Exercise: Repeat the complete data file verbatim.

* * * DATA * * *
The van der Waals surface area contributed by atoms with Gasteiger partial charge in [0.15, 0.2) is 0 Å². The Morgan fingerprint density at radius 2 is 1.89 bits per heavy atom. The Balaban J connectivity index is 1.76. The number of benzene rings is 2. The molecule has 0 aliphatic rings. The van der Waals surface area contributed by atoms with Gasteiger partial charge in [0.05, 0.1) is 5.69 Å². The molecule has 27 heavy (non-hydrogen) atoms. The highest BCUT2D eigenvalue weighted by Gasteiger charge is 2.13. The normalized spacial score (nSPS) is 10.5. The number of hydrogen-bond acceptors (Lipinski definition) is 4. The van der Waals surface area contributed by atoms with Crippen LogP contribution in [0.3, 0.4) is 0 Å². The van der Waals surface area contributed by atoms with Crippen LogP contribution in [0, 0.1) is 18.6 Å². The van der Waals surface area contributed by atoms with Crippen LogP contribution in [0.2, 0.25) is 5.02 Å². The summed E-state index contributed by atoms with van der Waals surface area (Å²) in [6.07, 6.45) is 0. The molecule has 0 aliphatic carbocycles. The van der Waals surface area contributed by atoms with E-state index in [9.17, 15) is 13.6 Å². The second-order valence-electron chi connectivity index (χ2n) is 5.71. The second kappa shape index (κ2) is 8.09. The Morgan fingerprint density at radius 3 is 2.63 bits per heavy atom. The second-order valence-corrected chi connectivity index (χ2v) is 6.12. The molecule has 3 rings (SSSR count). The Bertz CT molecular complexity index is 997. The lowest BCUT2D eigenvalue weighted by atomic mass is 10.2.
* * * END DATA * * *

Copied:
The van der Waals surface area contributed by atoms with Gasteiger partial charge in [0.15, 0.2) is 0 Å². The Morgan fingerprint density at radius 2 is 1.89 bits per heavy atom. The Balaban J connectivity index is 1.76. The number of benzene rings is 2. The molecule has 0 aliphatic rings. The van der Waals surface area contributed by atoms with Gasteiger partial charge in [0.05, 0.1) is 5.69 Å². The molecule has 27 heavy (non-hydrogen) atoms. The highest BCUT2D eigenvalue weighted by Gasteiger charge is 2.13. The normalized spacial score (nSPS) is 10.5. The number of hydrogen-bond acceptors (Lipinski definition) is 4. The van der Waals surface area contributed by atoms with Crippen LogP contribution in [0.3, 0.4) is 0 Å². The van der Waals surface area contributed by atoms with Crippen LogP contribution in [0, 0.1) is 18.6 Å². The van der Waals surface area contributed by atoms with Crippen LogP contribution in [0.2, 0.25) is 5.02 Å². The summed E-state index contributed by atoms with van der Waals surface area (Å²) in [6.07, 6.45) is 0. The molecule has 0 aliphatic carbocycles. The van der Waals surface area contributed by atoms with E-state index in [9.17, 15) is 13.6 Å². The second-order valence-electron chi connectivity index (χ2n) is 5.71. The second kappa shape index (κ2) is 8.09. The Morgan fingerprint density at radius 3 is 2.63 bits per heavy atom. The second-order valence-corrected chi connectivity index (χ2v) is 6.12. The molecule has 3 rings (SSSR count). The Bertz CT molecular complexity index is 997. The lowest BCUT2D eigenvalue weighted by atomic mass is 10.2.